Thursday, Mar 06, 2003
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By V. S. Sambandan
Their large trawlers were outnumbered by groups of mechanised boats carrying Sri Lankan fisherfolk, who assaulted them and handed them over to the island's authorities.
The 33-year old Murugan, from Ramanathapuram, the master of one of the trawlers was taken by surprise. "Around 3.30 a.m., we saw the Sri Lankan fishermen coming towards us. We have had excellent relations in the past and I thought they were approaching us for food. But they got on board, assaulted us and damaged the equipment'', he told The Hindu. The equipment, including nets and fuel pumps, he says, cost over Rs. 1 lakh.
Quick to admit that it was the mistake of the Indian fishermen, he said they encroached into foreign territory because of depleting stock in Indian waters.
For a weekly wage of Rs. 700, he dares to break the international law. Today, he is in the Mannar General Hospital, bearing the wounds of this wanton incursion.
But the incursions are a daily phenomenon, fishermen in Mannar say. "It is the Indian owners who make the money, we workers get caught in the middle'', reasoned an elderly Mannar resident, who depends on the sea for his livelihood and had visited the General Hospital.
Asked how they, in their large trawlers, were overpowered by the Sri Lankan fishermen, who use fiberglass boats fitted with outboard engines, a bandaged vessel master said: "They came in 24 boats and surrounded us. There were seven or eight persons per boat. After they seized control of our vessel, they used it to encircled the other trawlers''.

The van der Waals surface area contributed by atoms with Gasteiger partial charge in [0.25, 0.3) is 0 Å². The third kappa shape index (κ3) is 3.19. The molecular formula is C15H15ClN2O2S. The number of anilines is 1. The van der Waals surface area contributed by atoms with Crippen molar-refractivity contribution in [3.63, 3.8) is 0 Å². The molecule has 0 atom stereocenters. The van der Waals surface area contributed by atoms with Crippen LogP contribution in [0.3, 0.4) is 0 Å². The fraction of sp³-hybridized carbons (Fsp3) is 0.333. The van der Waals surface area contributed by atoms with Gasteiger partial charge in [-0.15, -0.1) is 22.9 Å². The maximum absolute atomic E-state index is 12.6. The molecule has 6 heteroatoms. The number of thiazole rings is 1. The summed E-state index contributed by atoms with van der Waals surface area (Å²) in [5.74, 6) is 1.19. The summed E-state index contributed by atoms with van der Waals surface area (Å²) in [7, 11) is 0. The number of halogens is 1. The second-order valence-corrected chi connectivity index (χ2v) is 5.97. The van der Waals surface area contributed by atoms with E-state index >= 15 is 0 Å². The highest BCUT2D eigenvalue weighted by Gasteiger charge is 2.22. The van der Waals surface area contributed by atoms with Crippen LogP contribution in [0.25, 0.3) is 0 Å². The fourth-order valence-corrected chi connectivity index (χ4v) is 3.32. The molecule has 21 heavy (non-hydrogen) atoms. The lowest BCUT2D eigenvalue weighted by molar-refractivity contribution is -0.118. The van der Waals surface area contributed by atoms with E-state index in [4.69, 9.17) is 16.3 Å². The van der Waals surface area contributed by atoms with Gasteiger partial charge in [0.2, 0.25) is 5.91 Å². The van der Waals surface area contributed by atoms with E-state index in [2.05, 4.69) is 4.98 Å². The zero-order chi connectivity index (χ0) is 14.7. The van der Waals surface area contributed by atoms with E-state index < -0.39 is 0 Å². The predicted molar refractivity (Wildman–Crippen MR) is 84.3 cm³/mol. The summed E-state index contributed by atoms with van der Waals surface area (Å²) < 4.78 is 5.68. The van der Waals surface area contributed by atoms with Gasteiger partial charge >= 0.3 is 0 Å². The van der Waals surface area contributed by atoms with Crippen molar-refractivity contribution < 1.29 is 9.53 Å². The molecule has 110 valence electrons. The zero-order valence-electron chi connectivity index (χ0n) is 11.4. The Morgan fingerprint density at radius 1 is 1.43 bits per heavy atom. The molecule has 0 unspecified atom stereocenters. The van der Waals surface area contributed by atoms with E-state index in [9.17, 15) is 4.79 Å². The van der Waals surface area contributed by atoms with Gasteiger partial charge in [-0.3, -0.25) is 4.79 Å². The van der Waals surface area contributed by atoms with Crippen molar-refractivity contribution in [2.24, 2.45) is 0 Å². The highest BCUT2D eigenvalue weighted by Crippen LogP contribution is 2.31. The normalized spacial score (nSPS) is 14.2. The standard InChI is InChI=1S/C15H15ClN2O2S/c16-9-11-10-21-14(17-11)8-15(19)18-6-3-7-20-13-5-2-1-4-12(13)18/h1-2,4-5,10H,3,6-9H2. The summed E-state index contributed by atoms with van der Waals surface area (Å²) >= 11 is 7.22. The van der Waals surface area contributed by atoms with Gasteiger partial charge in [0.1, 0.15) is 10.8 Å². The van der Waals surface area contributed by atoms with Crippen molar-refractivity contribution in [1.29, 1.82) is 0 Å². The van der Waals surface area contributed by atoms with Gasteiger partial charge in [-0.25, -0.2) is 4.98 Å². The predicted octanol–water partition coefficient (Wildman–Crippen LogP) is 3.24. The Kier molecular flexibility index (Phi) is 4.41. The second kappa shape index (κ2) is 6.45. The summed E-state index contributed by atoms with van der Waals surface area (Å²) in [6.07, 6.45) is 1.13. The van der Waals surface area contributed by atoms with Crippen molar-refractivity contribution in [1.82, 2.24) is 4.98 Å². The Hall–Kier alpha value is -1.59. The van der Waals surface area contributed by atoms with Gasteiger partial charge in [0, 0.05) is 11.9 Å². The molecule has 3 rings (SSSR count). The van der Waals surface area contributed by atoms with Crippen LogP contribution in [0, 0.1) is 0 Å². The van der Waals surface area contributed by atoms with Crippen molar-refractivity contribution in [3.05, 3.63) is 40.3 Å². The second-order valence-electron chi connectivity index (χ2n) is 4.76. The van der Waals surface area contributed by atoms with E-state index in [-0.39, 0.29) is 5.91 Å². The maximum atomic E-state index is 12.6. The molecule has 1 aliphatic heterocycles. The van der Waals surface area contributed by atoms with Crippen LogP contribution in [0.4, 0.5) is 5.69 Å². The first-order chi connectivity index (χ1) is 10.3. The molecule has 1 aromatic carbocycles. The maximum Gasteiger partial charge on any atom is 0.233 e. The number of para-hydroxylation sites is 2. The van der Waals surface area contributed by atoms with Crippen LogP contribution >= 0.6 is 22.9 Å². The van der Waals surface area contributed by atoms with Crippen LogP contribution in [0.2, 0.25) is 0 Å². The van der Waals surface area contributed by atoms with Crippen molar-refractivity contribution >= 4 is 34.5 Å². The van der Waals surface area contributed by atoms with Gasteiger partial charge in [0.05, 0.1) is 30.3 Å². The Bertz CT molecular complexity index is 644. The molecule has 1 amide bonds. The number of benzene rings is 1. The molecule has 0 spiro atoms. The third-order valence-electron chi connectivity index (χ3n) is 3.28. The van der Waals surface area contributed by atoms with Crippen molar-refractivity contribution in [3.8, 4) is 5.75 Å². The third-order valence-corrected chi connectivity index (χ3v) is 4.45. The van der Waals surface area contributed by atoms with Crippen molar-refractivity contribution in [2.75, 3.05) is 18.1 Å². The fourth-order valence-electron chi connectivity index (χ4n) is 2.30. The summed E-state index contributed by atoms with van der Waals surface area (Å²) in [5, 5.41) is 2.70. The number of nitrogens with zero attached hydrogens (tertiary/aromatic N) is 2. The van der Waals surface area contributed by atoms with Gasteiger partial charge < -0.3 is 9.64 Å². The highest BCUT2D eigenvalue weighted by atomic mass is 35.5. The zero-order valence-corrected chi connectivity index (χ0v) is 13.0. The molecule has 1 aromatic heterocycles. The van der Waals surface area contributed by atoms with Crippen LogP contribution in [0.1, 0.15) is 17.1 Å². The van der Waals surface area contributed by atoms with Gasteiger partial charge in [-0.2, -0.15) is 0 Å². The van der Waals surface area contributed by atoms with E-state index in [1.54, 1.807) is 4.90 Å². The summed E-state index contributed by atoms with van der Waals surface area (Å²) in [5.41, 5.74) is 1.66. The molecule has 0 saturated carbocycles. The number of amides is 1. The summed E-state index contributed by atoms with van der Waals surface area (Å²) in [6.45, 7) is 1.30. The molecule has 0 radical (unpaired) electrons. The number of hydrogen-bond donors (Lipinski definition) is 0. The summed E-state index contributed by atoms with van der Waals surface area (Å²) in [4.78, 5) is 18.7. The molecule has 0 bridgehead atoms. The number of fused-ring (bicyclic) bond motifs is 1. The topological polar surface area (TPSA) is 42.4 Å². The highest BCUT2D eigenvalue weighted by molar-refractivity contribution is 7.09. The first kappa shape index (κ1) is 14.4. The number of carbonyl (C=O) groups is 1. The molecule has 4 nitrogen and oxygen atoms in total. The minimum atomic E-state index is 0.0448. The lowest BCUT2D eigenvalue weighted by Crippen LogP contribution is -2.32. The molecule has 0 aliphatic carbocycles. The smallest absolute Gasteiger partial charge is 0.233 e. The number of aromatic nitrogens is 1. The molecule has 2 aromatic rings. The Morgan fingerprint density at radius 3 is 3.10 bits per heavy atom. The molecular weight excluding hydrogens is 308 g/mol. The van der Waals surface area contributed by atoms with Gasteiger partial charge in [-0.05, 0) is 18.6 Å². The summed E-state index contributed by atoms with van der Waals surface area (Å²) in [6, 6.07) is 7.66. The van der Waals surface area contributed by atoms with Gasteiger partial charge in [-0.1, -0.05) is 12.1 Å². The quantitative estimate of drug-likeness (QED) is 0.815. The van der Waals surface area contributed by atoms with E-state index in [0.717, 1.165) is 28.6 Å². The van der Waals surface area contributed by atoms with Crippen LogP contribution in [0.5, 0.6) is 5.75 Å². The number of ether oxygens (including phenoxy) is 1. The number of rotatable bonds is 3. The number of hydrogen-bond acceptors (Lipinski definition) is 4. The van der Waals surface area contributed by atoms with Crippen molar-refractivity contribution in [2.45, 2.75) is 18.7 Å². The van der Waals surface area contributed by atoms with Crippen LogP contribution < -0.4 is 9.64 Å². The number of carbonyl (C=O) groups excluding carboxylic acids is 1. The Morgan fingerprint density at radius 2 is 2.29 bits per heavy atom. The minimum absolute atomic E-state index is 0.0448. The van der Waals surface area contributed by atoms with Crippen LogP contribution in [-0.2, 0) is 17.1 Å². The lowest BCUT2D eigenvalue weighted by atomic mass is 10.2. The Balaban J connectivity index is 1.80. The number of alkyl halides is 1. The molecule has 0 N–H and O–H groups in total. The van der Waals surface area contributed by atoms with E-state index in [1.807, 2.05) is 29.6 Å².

"We have made a mistake, but why should they beat us up. They could have just handed us over to the authorities'', lamented Sakthivel, who is also hospitalised. ''There is no fish to catch in Indian waters'', chipped in another.
The encroachers were also egged on by assumed impunity, with the knowledge that that they would be released as a matter of procedure. This time, however, the detention of the vessel masters and their craft, while releasing the fishermen, is aimed at sending the clear message to trawler-owners that the such encroachments should end.
Mannar's highest civil official, V. Visuvalingam, points out that the restrictions on fishing in Sri Lanka had meant reduced opportunities for the island's fishermen. Since the conflict started, fishing was restricted to specific time slots. This, added with lax patrolling, has meant that there was no deterrent on Indian fishermen crossing over. Joint patrolling is seen as an ideal solution, but Government officials here concede that constraints abound. Even if it is for a short period, if there is intense joint patrolling, the fishermen on both sides will at least get used to the fact that there is an international border, Mr. Visuvalingam said.
The opinion here is that the law should take its own course and that it should come as a deterrent to the repeat of such instances. Mannar is known for its fish catch. Before the conflict broke vital transport links, this coastal town sent 25 lorry loads of fish to Colombo and had a 10 per cent market share.
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